Comments: The two faces of Gordon Brown

There’s a tide which taken at the flood… Well, Gordon missed the boat at the end of last year when it comes to his chances of becoming PM. If he’d struck then he would have been ushered swiftly to the top job by a relieved party and a grateful nation. But the opportunity has gone.

I think Gordon has done a good job on tweaking the system to reduce poverty but he’s not helped business enough – the people that create wealth in the first place. He’s done a good job in creating the MPC, resulting in stable inflation and a stable currency, but his tax policies have done nothing to stabilise housing and pensions.

Now that consumption is set to fall and unemployment rise the public mood will turn against Gordon (and be fuelled by resentment at his failure to take on Blair).

Which brings us to the MPC and the rate rise. To my mind, having to hold interest rates would be the bad news rather than raising them. If the MPC has to keep ‘real’ interest rates below the historical norm it means the economy can only get by on stimulants – a binge-borrowing junkie hooked on low rates.

Well we’ll get a feel for how the withdrawal symptoms are going with the Jan. trade figures on Wednesday and construction orders on Thursday; the same day as the MPC decision.

My guess is the MPC will wait until April for a move. The next US rate rise will come on March 22nd. We’ll see the UK CPI figure for February on March 23rd (a ‘normal’ figure, not distorted by the January sales). With luck, a bit of Spring sunshine should take away the pain of a quarter-point rise in April.

Posted by David Sandiford at March 6, 2005 11:32 AM

Not sure if i trust the CPI yet, the changes from RPI-x are too significant to be ignored, and the reason's for its introduction were simply too weak. (See the Treasury's 'remit to the MPC and the new inflation target', december 2003 or the ONS's 'the new inflation target). The measures should be converging, though there's little evidence of this - over a year later.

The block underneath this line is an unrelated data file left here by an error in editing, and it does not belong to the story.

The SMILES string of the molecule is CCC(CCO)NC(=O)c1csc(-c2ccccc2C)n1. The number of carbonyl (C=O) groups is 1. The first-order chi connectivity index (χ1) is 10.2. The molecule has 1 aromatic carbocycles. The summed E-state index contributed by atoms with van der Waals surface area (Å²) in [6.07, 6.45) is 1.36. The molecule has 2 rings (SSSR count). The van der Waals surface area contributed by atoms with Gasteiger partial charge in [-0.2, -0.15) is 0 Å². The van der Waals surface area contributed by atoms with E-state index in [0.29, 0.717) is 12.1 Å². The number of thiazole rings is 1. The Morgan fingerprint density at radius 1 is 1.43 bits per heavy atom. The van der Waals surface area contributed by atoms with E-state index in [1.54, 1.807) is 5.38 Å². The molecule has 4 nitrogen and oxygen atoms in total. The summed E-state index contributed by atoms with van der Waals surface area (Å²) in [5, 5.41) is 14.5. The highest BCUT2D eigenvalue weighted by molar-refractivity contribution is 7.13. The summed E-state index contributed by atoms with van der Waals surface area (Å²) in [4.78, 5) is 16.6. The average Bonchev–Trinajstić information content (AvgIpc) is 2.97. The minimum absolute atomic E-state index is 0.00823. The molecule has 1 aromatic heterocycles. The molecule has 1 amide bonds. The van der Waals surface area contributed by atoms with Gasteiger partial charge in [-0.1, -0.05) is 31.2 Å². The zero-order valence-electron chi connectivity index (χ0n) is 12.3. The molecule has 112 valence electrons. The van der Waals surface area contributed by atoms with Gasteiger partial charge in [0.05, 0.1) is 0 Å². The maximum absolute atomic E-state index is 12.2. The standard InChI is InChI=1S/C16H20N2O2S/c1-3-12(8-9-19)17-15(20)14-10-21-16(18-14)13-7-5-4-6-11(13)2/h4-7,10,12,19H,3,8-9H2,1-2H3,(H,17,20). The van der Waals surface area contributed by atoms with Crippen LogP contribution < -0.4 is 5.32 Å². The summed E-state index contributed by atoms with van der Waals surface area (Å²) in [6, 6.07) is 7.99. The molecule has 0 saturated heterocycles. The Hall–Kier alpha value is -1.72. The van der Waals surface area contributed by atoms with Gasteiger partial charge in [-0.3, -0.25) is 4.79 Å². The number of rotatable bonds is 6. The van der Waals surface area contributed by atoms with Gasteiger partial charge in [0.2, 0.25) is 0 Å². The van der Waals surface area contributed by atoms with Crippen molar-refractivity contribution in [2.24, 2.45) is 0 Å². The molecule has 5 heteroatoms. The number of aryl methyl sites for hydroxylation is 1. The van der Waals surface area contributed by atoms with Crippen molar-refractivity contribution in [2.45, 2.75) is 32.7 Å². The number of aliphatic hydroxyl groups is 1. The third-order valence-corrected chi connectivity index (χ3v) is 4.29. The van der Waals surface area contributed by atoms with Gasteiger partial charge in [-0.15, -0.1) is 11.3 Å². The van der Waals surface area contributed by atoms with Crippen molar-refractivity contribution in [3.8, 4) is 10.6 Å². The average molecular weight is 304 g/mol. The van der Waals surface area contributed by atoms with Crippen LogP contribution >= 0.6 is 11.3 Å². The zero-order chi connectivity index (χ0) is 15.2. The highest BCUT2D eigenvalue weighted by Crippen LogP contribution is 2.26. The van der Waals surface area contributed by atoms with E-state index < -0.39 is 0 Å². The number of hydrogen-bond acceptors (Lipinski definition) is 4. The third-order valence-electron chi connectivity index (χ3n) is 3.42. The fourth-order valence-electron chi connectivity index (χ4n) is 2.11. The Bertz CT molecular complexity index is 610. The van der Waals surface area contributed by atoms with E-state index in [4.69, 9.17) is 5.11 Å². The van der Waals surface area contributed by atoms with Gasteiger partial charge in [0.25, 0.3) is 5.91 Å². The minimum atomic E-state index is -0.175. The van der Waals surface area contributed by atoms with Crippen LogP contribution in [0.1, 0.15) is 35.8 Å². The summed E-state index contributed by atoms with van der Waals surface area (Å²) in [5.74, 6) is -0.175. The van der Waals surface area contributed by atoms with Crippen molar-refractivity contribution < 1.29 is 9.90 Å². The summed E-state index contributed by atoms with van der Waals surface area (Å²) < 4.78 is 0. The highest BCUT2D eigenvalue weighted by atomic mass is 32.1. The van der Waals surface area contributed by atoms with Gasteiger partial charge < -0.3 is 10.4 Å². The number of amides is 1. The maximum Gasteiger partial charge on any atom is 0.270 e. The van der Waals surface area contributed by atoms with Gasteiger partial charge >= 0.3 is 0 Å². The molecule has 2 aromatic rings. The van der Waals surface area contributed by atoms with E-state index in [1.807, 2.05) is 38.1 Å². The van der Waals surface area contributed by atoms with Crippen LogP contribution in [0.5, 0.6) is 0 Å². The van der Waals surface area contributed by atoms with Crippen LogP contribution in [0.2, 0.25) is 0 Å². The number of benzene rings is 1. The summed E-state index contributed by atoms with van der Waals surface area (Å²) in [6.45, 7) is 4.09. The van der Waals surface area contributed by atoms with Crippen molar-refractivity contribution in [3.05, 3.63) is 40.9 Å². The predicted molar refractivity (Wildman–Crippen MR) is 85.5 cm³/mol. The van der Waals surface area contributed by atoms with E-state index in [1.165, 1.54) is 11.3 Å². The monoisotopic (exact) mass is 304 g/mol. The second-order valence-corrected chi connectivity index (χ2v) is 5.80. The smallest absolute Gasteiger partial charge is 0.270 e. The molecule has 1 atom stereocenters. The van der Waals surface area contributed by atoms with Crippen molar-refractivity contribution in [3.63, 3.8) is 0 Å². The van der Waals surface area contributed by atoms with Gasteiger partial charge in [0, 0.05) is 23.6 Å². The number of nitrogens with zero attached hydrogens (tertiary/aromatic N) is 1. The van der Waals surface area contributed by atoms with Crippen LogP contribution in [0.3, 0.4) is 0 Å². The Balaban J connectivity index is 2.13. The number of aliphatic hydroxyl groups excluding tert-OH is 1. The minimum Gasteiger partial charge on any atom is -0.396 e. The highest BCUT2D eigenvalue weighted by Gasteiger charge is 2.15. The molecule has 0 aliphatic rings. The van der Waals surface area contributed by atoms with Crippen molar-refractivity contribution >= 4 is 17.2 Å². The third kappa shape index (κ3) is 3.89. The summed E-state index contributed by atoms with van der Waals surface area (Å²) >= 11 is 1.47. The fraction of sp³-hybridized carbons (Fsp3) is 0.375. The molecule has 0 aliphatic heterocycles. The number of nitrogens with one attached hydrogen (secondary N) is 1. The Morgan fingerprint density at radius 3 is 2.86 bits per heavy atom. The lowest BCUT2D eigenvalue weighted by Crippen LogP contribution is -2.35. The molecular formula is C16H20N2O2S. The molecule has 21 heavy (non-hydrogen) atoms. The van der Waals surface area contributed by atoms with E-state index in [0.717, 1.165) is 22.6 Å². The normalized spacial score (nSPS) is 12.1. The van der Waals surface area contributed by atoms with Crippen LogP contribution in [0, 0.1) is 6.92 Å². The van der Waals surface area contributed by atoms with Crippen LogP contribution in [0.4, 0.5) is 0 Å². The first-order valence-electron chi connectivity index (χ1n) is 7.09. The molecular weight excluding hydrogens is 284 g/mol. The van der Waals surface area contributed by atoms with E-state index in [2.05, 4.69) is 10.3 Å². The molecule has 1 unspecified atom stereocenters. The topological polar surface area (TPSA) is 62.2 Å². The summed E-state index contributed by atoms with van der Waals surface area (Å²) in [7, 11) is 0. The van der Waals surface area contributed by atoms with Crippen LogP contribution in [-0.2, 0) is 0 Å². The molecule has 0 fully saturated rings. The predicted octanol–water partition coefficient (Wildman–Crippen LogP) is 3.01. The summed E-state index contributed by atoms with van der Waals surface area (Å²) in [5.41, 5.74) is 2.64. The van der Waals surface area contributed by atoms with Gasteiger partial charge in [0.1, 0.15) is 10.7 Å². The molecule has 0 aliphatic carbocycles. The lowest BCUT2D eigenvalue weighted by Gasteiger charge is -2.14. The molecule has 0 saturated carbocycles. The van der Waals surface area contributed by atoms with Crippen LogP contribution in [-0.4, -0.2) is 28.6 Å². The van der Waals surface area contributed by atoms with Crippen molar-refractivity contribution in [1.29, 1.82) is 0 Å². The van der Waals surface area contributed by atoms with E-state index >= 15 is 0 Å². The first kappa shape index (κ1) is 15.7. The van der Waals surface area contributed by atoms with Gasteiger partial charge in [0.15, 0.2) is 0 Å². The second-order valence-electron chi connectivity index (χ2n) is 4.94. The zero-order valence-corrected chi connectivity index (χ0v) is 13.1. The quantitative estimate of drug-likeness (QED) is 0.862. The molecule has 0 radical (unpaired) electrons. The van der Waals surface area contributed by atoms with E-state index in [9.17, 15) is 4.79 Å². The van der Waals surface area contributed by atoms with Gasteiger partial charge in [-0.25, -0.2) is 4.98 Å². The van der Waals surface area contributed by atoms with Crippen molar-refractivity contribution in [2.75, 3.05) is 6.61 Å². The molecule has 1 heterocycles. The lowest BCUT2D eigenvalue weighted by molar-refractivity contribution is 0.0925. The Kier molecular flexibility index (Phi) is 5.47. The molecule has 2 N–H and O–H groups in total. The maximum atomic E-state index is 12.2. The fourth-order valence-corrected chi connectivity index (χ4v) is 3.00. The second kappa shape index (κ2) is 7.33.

Fundamentally, i don't think its possible for everyone to instantaneously shift their notion of what inflation actually IS upon its redefinition. Though the MPC still look at all 3 measures, my savings didn't feel particularly well defended a couple of months ago - when RPI hit 3.6% and the CPI hardly battered an eyelid. Despite the former target rate RPI-x still being in the safe -zone bracket - Mr. King wasn't unimaginably far off from writing an explanatory note to Gordon.

Maybe the measures will converge, but there needs to be some kind of change, CPI means nothing to all that is 'index linked'. My answer, simple: re-instatement of the RPI-x

Posted by Albert at March 6, 2005 12:20 PM

Last week we were led to ask the question, what is growth? This week we’re asking ourselves what is inflation? The way Bush and Blair are behaving we’re being forced to ask the questions what is democracy and even what is freedom? We used to think an array of checks and balances kept all these things well within our comfort zone. Now we’re not so comfortable.

The shadow MPC just voted 1-5-3 for an interest rate cut-stick-raise respectively.

The point is that people see that things need to be done about various problems beyond the basic issue of inflation. Gordon Brown should be tackling these problems (excessive borrowing, the house price bubble and the trade deficit) but he’s doing nothing.

Just as in Australia, the central bank is going to have to manage the whole economy, not just inflation, at a time when the economy is becoming unstable. The MPC members had better reach for their tin hats.

Posted by David Sandiford at March 7, 2005 03:49 AM
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